Competitions nos. 158A and 158B: results

Frank Sidgwick is back, with a curious competition about punctuation and meaning. He imagines an eminent general dictating ‘It was the hardest day’s fighting I have ever known,’ and his secretary sending it to press, only for a printer’s reader to question the apostrophe, and for there to be a subsequent discussion between Secretary, Reader, General, Editor, Sub-editor etc.

The entries don’t really impress Sidgwick, since, he observes, no competitor has considered what was in the General’s mind. Sidgwick contends that we use ‘one of the’ to indicate a reservation, i.e. he’d had much harder days. Nor did anyone debate whether day was the substantive qualified by fighting or the other way round. (He asks, ‘Is a month’s holiday a holiday of a month or a month of holiday?’)

The report is quite short, with some reference to hyphens (it’s pretty obscure), and the second prize is withheld. Only Guy Innes gets through, commended for his realism.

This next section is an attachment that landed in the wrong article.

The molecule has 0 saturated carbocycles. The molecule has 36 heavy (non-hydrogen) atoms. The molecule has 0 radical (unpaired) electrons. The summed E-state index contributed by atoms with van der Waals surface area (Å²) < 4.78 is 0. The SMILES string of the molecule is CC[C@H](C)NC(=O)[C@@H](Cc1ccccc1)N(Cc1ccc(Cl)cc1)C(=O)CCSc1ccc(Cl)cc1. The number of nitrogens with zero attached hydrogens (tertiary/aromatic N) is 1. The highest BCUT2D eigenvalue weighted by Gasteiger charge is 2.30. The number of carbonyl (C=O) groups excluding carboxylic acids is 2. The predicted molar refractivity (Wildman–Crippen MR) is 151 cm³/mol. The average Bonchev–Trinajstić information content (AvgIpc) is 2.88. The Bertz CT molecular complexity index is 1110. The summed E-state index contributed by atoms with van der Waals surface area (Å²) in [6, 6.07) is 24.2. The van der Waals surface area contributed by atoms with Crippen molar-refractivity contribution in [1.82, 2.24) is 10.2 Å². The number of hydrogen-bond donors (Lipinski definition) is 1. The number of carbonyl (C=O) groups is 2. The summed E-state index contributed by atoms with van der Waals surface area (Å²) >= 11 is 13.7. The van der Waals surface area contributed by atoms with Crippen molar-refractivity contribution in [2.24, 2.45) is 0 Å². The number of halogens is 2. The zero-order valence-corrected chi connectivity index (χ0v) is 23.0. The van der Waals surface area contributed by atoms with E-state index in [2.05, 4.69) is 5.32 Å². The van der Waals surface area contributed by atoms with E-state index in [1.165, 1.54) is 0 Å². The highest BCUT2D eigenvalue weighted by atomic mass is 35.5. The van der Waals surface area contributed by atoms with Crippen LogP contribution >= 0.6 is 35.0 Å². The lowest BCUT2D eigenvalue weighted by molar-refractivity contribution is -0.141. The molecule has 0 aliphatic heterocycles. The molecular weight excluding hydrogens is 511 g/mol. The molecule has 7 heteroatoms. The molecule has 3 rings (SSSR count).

At the Indignation Meeting of Animals to Protest Against the Use of their Names in Derogatory Metaphor by Humans, a lead was given by the city representatives – the Bear, the Bull, the Stag and the Guinea-Pig [how did the Guinea-Pig get in there?] Sidgwick wants the names of the other twelve protestants with (very short) reasons why they were protesting. 24 competitors submitted 282 animals (in 67 species) from Elephants to Nits. In order of occurrence: Pig (17), Cat and Dog (16 each), Ass (15), Rabbit (14), Rat (13), Goat (12), Fox and Sheep equal (10), Skunk and Elephant equal (7). There was one Beetle, and no Lobster (why would there be?). (Sidgwick adds that Lizard must be the latest addition to the list.)

Sidgwick admits to being bored reading repeatedly that Cats were tired of being tokens of mean and vindictive women. An entrant called Sedulous Ape is ticked off for writing 300 words where Sidgwick had asked for abbreviated reasons. Others abbreviated so much that they were incomprehensible. However, H.C.M. and Pibwob made it past the scrutineer:



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